Have you ever stopped to consider the stick of butter you use for most recipes ? What makes it tangy ? What makes it so creamy ? What makes it a pale yellow ? And why is it cultured ? Is cultured butter a thing ?
In truth butter is a very simple dairy product, but we’d never heard if cultured butter before this post. This got us all kinds of curious, so come along with us to discover just what cultured butter is, why it’s cultured, and how what affects its final taste and (maybe) its use.
What is cultured butter ?
Cultured butter is a type of butter made from dairy that has already fermented slightly. It could be any mixture of cream and butter milk or yogurt. As long as there is a live culture present in the milkfat, it will transfer to the butter.
The amount of lactobacillus bacteria is not as much as you would find in yogurt, but it’s definitely higher than in regular butter. Bacteria transform milk sugars into lactic acid during fermentation, turning it tangy and some people absolutely love this in their butter. The butter made from pasteurized cream is called sweet cream butter, and is what most people think of when butter is called for.
Contrary to popular belief butter is not cultured because it went to Harvard, although it would’ve made for a great story.
Why is butter cultured?
Butter can be cultured because the cream is already somewhat fermented. It’s quite common for using fermentation as a way to preserve dairy products, which significantly prolongs their shelf life.
Ans butter may be cultured simply for flavor’s sake. The same way some brands of dairy produce flavored butter – herbs, spices, or just salted – some add a bit of tang to their butter.
What does cultured butter taste like ?
Cultured butter tastes much like regular butter, but with the sharp tang of sour cream. Some butter brands may have a mild version, and some may have a stronger version available.
If you’re not sure you’d like to try something like this, don’t worry. If you like any form of sour cream you’ll definitely like cultured butter, too.
Sweet cream butter vs cultured butter
Sweet butter is made from cream from milk that has been pasteurized and is the most common butter found in USA, Great Britain and Australia and has a mild creamy taste.
Cultured butter is usually made with somewhat fermented cream, or it’s made from pasteurized cream but it has lactic acid added to it to form the bacterial colonies. The latter way of making cultured butter is preferred in industrial production because the producer can control the process to give a consistent taste to the butter.
This kind of butter has a richer, more buttery and savory taste. Cultured butter is prevalent in continental Europe and you can often find it in other places around the world marketed as European style butter
Both butter styles can be salted or unsalted, each having different uses in cooking. The unsalted one is mostly used in baking while salted butter is used mostly at home for cooking or spread on bread.
What do you use cultured butter for ?
Cultured butter can be used for any sort of recipe that would normally call for sweet cream butter. It adds a slight tang to baked goods and sweets, and it enriches savory recipes.
Many people have started to make homemade cultured butter to have that richness in taste. There are some recipes where you want the taste of butter to stand out such as: biscuits, cakes, pancakes and if you think any dish that requires butter, especially that big slice of steak you want to sear in your pan with a sprig of rosemary and some garlic.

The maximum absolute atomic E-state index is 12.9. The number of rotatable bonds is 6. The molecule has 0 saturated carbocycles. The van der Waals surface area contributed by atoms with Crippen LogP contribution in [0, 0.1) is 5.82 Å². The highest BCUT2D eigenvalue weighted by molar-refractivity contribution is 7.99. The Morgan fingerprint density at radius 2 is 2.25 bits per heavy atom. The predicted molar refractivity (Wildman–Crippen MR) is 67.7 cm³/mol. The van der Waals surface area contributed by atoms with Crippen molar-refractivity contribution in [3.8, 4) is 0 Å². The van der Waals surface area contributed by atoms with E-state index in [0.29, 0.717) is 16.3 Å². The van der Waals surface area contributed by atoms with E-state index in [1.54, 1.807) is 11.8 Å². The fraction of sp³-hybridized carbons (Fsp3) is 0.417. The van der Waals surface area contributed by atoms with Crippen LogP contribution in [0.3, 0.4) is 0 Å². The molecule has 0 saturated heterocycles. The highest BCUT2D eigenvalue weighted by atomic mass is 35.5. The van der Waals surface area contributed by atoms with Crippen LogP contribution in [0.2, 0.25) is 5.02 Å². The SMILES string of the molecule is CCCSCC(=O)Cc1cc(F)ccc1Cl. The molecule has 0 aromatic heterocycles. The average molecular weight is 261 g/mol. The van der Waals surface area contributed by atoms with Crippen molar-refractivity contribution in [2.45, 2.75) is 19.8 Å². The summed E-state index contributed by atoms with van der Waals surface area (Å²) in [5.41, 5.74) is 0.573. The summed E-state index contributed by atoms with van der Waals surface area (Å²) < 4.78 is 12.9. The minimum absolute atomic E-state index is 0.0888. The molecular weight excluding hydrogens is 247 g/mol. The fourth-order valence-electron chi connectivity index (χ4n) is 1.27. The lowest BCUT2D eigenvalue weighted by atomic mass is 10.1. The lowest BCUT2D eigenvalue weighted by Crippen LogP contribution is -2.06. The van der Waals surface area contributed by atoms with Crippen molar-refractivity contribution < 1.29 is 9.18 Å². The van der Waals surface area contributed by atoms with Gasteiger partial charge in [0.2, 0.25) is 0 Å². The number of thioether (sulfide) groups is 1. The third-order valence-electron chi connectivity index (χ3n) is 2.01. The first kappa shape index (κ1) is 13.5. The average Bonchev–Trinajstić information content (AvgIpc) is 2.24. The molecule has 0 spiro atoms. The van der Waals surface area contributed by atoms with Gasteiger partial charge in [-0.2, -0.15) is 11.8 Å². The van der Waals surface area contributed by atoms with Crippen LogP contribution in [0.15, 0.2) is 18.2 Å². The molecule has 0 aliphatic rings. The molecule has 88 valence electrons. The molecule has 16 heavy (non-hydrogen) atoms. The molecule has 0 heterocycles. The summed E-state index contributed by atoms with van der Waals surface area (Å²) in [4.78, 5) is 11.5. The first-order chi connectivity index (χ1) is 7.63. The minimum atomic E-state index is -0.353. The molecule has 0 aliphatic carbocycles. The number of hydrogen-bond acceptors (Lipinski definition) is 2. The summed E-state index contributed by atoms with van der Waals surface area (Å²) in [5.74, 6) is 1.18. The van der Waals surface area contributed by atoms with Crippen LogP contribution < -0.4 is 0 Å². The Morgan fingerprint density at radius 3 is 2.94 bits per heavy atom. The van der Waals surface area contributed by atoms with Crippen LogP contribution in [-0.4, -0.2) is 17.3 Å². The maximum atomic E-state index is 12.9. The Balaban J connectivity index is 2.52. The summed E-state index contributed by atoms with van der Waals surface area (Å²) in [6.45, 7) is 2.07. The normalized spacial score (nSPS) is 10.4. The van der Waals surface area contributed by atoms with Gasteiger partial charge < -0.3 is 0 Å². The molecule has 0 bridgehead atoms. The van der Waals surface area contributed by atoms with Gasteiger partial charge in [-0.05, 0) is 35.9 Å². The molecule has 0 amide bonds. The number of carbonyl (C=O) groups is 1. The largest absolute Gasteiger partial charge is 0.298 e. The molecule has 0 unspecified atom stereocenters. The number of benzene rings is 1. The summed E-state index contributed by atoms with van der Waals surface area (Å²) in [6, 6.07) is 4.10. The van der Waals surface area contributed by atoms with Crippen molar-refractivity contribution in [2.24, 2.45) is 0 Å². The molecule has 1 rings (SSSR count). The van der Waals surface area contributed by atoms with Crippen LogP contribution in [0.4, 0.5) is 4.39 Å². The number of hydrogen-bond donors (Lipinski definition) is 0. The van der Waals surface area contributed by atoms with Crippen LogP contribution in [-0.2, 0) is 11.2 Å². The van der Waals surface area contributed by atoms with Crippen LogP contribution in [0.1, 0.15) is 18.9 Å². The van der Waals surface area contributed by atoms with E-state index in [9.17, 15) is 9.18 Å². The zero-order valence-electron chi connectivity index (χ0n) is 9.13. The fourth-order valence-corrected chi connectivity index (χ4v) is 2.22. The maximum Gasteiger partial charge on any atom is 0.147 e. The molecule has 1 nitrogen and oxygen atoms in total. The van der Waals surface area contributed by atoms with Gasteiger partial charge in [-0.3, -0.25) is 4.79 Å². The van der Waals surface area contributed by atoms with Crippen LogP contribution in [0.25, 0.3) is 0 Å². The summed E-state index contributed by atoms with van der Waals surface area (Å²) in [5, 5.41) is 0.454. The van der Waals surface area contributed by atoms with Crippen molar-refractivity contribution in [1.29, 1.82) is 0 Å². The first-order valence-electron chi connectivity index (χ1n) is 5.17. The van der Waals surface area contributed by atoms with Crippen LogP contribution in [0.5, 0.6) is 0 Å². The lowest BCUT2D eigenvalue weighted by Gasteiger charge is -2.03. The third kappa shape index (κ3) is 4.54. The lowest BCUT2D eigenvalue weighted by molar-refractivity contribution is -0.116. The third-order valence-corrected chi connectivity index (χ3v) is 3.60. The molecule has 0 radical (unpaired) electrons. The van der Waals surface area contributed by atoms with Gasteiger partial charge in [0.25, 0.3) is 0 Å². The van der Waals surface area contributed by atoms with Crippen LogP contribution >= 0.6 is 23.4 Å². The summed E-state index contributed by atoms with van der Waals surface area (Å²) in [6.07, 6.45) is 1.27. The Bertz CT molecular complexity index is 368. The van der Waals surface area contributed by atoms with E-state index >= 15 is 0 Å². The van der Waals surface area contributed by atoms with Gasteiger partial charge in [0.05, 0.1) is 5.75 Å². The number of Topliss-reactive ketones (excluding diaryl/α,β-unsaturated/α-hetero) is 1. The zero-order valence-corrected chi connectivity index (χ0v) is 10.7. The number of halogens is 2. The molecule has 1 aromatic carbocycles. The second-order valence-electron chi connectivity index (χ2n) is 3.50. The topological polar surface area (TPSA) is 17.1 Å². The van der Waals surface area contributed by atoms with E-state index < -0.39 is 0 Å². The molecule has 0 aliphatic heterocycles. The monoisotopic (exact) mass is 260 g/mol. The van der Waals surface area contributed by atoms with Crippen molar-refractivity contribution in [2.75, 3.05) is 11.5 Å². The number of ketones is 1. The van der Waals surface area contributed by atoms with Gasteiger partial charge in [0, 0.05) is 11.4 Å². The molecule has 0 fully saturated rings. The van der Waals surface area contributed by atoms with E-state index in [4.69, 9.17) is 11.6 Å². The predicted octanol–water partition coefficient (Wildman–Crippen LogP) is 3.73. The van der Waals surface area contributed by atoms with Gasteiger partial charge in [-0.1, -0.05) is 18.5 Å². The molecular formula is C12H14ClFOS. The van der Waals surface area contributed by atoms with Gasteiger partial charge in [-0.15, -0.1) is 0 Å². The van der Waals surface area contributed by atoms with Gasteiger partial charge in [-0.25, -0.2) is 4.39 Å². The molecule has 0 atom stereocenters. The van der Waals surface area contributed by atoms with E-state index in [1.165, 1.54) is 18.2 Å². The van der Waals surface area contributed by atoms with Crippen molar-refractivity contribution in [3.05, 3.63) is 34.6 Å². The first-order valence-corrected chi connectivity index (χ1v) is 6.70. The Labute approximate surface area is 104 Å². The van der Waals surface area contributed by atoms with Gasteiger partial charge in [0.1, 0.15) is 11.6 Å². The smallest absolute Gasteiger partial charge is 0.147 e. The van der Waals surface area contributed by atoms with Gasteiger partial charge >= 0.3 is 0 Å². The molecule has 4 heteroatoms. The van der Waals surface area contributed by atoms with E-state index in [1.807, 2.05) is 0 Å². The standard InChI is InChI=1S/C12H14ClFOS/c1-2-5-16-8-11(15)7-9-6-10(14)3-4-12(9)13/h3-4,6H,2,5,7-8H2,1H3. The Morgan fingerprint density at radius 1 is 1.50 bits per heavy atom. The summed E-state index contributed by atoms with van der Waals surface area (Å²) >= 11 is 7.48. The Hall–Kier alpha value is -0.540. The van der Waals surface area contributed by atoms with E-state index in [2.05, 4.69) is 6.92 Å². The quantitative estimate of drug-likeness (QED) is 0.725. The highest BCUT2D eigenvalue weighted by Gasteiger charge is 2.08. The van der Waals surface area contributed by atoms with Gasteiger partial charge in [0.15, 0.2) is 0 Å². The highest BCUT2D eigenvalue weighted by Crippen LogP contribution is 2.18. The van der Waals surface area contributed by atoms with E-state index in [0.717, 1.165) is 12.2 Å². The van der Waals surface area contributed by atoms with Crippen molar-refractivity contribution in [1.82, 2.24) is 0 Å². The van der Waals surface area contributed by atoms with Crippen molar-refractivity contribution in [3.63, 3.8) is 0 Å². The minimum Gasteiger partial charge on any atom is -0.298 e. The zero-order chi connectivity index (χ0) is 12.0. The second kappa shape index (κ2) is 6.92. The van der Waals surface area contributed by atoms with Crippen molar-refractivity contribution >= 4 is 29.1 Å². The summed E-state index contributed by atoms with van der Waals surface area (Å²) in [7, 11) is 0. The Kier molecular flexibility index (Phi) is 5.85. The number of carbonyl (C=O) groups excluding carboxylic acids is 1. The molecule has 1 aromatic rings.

Whenever you want to make a recipe that requires butter as an ingredient try using cultured butter instead and see how it will change your dish. But mostly, cultured butter makes the biggest difference when it comes to baking, in terms of texture and flavor.
Just because it’s cultured butter doesn’t mean the quantity of the ingredients change, always use the quantity specified in the recipe.
What is clarified butter ?
Clarified butter is when you melt the butter to evaporate the water in it. Then you use a muslin cloth to separate the milk solids from the fat. Clarified butter turns solid at room temperature and spoils much slower than other butters, even if you leave it out at room temperature.
The most common use for clarified butter is added instead of other oils to fry or roast food. Due to its higher smoking point, clarified butter is much better than other butters when it comes to frying and still giving that good buttery taste you want.
What is ghee ?
While Ghee and clarified butter might be very similar in the process of making them they are different. Making ghee starts the same as clarified butter but after the water evaporates and the milk solids form you cook it just a bit more so the milk solids turn slightly brown giving ghee a nutty flavor to it. The milk solids are not separated from the fat in ghee.
is traditional in the Middle East and South Asia as a main cooking fat. It boasts the same shelf life as clarified butter and a high smoking point.
Since cultured butter usually contains a higher percentage of butterfat it has and gives a more buttery taste to everything it touches and if you like that taste you should definitely switch to using cultured butter as an ingredient in any dish, even on a slice of bread with some jam on top, some toast with butter and garlic or on top of those pancakes with some maple syrup. And most likely all Europeans would recommend you cultured butter over anything else.
I’m the main writer of foodiostiy.com. and I like to write about food curiosities. I have a lot of questions myself and I love finding out the answer. You can find me on Twitter, Facebook, or Pinterest.